Later on in her article, Courtney outlines three elements of self-image, these include:
- The way a person perceives or thinks of him/herself.
- The way a person interprets others’ perceptions (or what he thinks others think) of him/herself.
- The way a person would like to be (his ideal self).
My understanding of self-image and how I feel it pertains the most to success really aligns with these three elements.
The core of self-image problems arise when elements one and three don’t mesh.
If you hold onto this ideal vision of who you wish to become, yet, on a deeper level, you don’t actually see yourself as capable of such a feat, you open the door for many unwelcomed challenges.
What’s worse is when you set such aspirations for yourself in your athletic or performing life, only to have a self-image that keeps you from attaining those heights.
"If you hold onto this ideal vision of who you wish to become, yet, on a deeper level, you don’t actually see yourself as capable of such a feat, you open the door for many unwelcomed challenges."
You Cannot Outperform Your Self-Image
Going back to the story I told you earlier about my recent struggles with self-image, you begin to see the difficulty we all have in outperforming the way we see ourselves.
My self-image, unbeknownst to me, centered around the idea that I could not sustain success. Possibly from years of self-doubt and viewing myself as less than capable, my outward performance quickly realigned with these internal beliefs.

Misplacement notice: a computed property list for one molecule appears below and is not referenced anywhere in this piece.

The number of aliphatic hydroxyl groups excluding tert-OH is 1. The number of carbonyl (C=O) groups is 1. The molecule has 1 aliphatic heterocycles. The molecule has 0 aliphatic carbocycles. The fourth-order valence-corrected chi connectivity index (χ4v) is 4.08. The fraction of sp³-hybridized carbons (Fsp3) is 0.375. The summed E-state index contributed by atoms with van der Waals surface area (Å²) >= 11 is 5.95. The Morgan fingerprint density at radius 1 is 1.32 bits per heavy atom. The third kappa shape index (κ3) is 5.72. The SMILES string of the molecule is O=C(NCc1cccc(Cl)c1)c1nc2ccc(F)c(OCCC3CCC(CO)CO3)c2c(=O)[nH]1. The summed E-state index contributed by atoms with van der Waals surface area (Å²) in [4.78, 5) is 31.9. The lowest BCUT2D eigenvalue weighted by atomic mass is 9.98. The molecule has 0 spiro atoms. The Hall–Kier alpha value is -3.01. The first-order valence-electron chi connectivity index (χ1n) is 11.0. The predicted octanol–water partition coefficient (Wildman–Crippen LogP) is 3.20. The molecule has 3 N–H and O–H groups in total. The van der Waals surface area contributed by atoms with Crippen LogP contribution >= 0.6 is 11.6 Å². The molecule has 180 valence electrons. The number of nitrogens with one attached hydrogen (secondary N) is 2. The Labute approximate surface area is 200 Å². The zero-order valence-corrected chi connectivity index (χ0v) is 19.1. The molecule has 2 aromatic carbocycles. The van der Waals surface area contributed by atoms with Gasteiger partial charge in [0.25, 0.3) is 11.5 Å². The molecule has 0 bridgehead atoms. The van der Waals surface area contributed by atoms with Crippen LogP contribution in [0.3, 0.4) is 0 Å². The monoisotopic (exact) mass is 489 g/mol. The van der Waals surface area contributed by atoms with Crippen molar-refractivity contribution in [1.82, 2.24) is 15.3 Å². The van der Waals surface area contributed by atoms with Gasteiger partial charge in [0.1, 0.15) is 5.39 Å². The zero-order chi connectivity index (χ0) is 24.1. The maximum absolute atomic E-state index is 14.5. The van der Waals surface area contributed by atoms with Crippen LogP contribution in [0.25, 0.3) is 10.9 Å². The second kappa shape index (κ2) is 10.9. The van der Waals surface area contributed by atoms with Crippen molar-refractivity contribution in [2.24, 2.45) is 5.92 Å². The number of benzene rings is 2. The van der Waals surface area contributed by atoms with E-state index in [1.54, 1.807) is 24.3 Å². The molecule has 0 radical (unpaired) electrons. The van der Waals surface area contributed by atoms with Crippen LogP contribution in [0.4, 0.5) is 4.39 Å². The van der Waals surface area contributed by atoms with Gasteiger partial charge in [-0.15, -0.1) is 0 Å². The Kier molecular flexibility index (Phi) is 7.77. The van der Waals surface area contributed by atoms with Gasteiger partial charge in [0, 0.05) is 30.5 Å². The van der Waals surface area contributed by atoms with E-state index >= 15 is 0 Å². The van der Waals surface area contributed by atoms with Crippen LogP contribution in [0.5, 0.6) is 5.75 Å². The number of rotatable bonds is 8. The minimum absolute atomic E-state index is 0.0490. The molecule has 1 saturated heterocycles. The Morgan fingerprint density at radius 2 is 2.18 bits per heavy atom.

At the core, I still doubted my own abilities. I doubted the fact I was actually as good as I was playing, and for sure could not imagine such a level of play could be sustained.
Well, I turned out to be right. Though, it seems more like a self-fulling prophecy than a signal that I wasn’t actually good enough. You see, when our self-image is linked to a level of performance below that which we are currently producing, harmony must be found.
Our minds hate contradiction. The psychological term for this is cognitive dissonance, meaning there is a mental conflict due to our internal beliefs not aligning with our actions.
So, what happens as a result? We are left with two choices: alter our self-image to line up with our actions or alter our actions to line up with our self-image. Which do you think is more common?
It’s the second one! Altering our self-image is hard, I mean really hard. It requires a combination of consistent effort and time. However, changing our actions, especially when discussing this in terms of performances, is much easier.
With one simple trait adopted, we can once again experience harmony within ourselves.
The Saving Grace Of Self-Sabotage
Look, I said it was easy, not fun.
When we find ourselves in a state of cognitive dissonance as a result of our self-image not aligning with our current level of performance, the best course of action is self-sabotage.